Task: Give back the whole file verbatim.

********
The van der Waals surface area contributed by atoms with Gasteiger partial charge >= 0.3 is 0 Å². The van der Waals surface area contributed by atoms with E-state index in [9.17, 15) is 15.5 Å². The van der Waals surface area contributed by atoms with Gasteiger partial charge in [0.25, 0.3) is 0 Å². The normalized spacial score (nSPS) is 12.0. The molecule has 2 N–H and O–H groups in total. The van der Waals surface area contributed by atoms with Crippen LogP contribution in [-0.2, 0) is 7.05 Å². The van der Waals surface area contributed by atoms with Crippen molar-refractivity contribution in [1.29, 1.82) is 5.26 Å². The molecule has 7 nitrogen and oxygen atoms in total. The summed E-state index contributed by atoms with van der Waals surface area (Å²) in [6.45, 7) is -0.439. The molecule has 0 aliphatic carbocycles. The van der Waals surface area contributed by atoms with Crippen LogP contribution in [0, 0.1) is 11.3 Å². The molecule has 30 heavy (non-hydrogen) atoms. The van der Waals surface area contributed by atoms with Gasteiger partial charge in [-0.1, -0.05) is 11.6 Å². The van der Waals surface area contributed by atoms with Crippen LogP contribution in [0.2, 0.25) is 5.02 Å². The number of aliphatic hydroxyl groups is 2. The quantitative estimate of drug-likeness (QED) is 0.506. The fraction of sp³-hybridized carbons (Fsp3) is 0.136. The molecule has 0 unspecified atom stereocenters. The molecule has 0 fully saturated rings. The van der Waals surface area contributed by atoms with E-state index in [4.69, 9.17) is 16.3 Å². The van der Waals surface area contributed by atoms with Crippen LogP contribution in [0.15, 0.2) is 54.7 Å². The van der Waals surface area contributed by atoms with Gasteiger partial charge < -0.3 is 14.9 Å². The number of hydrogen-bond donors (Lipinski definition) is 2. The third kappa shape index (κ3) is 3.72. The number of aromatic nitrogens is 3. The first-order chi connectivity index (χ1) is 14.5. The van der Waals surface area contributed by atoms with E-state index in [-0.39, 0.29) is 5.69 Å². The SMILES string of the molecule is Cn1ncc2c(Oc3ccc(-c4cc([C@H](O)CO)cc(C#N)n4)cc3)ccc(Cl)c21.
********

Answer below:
The van der Waals surface area contributed by atoms with Gasteiger partial charge >= 0.3 is 0 Å². The van der Waals surface area contributed by atoms with E-state index in [9.17, 15) is 15.5 Å². The van der Waals surface area contributed by atoms with Gasteiger partial charge in [0.25, 0.3) is 0 Å². The normalized spacial score (nSPS) is 12.0. The molecule has 2 N–H and O–H groups in total. The van der Waals surface area contributed by atoms with Crippen LogP contribution in [-0.2, 0) is 7.05 Å². The van der Waals surface area contributed by atoms with Crippen molar-refractivity contribution in [1.29, 1.82) is 5.26 Å². The molecule has 7 nitrogen and oxygen atoms in total. The summed E-state index contributed by atoms with van der Waals surface area (Å²) in [6.45, 7) is -0.439. The molecule has 0 aliphatic carbocycles. The van der Waals surface area contributed by atoms with Crippen LogP contribution in [0, 0.1) is 11.3 Å². The molecule has 30 heavy (non-hydrogen) atoms. The van der Waals surface area contributed by atoms with Gasteiger partial charge in [-0.1, -0.05) is 11.6 Å². The van der Waals surface area contributed by atoms with Crippen LogP contribution in [0.2, 0.25) is 5.02 Å². The number of aliphatic hydroxyl groups is 2. The quantitative estimate of drug-likeness (QED) is 0.506. The fraction of sp³-hybridized carbons (Fsp3) is 0.136. The molecule has 0 unspecified atom stereocenters. The molecule has 0 fully saturated rings. The van der Waals surface area contributed by atoms with E-state index in [4.69, 9.17) is 16.3 Å². The van der Waals surface area contributed by atoms with Crippen LogP contribution in [0.15, 0.2) is 54.7 Å². The van der Waals surface area contributed by atoms with Gasteiger partial charge < -0.3 is 14.9 Å². The number of hydrogen-bond donors (Lipinski definition) is 2. The third kappa shape index (κ3) is 3.72. The number of aromatic nitrogens is 3. The first-order chi connectivity index (χ1) is 14.5. The van der Waals surface area contributed by atoms with E-state index in [-0.39, 0.29) is 5.69 Å². The SMILES string of the molecule is Cn1ncc2c(Oc3ccc(-c4cc([C@H](O)CO)cc(C#N)n4)cc3)ccc(Cl)c21.